Perhaps those who released the document hoped that it would reduce resistance in Washington (and Israel) to an agreement with Iran. But the document may provide a stumbling block for a final text to be ready before the end of June. The detailed U.S. Government document stands in contrast to the rather brief common statement that was made by the Foreign Minister of Iran, Jawad Zarif and Federica Mogherini, the EU High Representative for Foreign and Security Policy speaking on behalf the P5+1 (including the U.S.).
What is an alternative to the deal? What happens if the opponents succeed in stopping approval of it in the US? The most ardent American hawks have a simple answer: either bomb Iran or let Iran get the bomb. It seems unlikely, however, that the US would launch an armed attack against Iran any time soon. Not – sadly – out of qualms over breaching the UN Charter or fear of the almost certain international condemnation, but because there would be strong resistance inside the U.S. to start a new armed adventure after conflicts in Afghanistan, Iraq, Libya, Syria and Yemen. No one knows where an armed attack would lead, how long it would last or what it would cost.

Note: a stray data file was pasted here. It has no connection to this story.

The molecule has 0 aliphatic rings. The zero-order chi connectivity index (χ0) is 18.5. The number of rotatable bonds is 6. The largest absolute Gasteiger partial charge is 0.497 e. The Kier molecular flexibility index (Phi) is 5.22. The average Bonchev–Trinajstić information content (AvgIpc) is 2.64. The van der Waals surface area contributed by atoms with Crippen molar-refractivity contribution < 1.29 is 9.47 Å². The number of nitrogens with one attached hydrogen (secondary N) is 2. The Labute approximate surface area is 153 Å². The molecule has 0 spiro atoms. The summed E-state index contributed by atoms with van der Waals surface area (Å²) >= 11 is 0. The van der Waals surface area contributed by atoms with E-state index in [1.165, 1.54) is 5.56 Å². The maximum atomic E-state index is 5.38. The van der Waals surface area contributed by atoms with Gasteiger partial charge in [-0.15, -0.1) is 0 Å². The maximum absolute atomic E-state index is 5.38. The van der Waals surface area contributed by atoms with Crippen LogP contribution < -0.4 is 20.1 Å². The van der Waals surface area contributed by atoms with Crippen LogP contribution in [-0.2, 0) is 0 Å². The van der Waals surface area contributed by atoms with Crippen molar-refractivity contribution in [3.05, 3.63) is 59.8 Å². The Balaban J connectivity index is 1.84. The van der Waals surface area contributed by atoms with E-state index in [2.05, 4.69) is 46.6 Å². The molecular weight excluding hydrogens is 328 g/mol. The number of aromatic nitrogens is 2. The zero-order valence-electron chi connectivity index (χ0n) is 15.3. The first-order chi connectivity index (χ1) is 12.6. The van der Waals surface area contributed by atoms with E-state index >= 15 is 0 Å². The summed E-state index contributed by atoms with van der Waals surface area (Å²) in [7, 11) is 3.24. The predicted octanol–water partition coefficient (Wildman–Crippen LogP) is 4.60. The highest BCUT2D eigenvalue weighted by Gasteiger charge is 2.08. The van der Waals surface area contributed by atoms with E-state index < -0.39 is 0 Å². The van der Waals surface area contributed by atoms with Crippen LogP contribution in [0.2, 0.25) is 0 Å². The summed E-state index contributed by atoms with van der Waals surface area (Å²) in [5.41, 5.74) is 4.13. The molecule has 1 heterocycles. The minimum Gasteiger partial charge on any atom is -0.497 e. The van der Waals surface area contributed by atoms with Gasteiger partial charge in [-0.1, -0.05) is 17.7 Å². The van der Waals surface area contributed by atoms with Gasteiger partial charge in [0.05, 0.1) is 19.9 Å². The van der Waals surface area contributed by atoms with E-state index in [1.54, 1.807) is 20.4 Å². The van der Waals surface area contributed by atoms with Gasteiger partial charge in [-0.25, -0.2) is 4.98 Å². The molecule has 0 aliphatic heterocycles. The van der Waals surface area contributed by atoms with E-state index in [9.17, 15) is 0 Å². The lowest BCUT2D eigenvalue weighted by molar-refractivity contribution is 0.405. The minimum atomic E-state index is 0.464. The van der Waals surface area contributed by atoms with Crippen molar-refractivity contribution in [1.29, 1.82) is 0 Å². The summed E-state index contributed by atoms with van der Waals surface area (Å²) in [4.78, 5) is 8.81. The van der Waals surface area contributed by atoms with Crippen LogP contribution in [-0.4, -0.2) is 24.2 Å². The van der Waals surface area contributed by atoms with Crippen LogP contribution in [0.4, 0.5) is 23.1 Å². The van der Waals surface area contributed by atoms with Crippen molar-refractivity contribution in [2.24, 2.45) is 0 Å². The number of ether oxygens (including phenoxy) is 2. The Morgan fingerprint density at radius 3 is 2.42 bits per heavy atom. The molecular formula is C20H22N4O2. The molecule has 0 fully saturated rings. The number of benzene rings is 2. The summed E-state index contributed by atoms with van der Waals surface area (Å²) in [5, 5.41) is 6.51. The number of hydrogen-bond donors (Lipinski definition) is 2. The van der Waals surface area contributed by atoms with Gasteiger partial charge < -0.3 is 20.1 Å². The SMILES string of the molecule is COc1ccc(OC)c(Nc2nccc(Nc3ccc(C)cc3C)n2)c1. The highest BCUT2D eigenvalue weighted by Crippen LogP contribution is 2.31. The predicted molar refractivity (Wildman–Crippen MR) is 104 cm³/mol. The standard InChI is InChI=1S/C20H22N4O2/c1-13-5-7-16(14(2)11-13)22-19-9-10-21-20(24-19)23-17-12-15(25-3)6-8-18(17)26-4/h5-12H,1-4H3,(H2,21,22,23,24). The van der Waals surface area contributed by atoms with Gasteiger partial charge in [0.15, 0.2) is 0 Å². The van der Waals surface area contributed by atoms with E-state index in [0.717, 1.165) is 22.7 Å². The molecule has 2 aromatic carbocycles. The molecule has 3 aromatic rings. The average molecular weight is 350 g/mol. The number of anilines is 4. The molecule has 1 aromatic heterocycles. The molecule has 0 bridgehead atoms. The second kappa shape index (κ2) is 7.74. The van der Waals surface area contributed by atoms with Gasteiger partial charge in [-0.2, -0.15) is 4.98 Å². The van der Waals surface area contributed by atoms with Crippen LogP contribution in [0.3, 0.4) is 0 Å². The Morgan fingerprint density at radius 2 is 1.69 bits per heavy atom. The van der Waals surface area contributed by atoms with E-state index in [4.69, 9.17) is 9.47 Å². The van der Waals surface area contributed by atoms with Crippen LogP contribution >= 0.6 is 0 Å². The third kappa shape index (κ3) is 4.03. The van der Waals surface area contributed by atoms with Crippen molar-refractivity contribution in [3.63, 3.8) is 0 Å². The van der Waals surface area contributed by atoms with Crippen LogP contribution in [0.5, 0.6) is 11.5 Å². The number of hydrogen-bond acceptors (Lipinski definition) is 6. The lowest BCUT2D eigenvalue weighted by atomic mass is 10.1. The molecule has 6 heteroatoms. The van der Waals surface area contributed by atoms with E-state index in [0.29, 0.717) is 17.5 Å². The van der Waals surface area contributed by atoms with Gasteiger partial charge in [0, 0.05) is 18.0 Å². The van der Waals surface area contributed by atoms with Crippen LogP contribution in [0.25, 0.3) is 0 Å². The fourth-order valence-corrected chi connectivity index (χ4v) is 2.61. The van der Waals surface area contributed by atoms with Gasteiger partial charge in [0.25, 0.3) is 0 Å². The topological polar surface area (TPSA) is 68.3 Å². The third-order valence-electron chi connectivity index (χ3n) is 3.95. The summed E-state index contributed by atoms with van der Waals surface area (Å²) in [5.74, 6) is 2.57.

If no deal is reached, it is more likely in this era of shady warfare that unknown actors would continue to carry out sabotage in Iran and that – despite public condemnation – there could be more assassinations of Iranian nuclear energy experts. Perhaps the U.S. would be driven to further sharpen the sanctions that Obama would have liked to get away from. After the Lausanne deal, it is not a given, however, that the EU would join the U.S. in any tightening of economic pressures. Rather than increasing the load of sanctions on Iran we might see an erosion of sanctions – as experienced with Iraq in the 1990s.
How well supported are the suspicions that Iran planned to violate its obligations under the Nuclear Non-Proliferation Treaty (NPT) and develop a nuclear bomb? During the 1980s, Iran found itself in a terrible war with Iraq. In 1981 Israel bombed an Iraqi research reactor that was claimed to be Saddam’s route to develop nuclear weapons. It would have been understandable if during this period Iran had had thoughts to at least get closer to a nuclear weapon capacity. However, this was over 30 years ago. Neither in the 1980s nor after has it been asserted by the Security Council or the Board of Governors of the IAEA that Iran has made or is on the way towards making a nuclear weapon.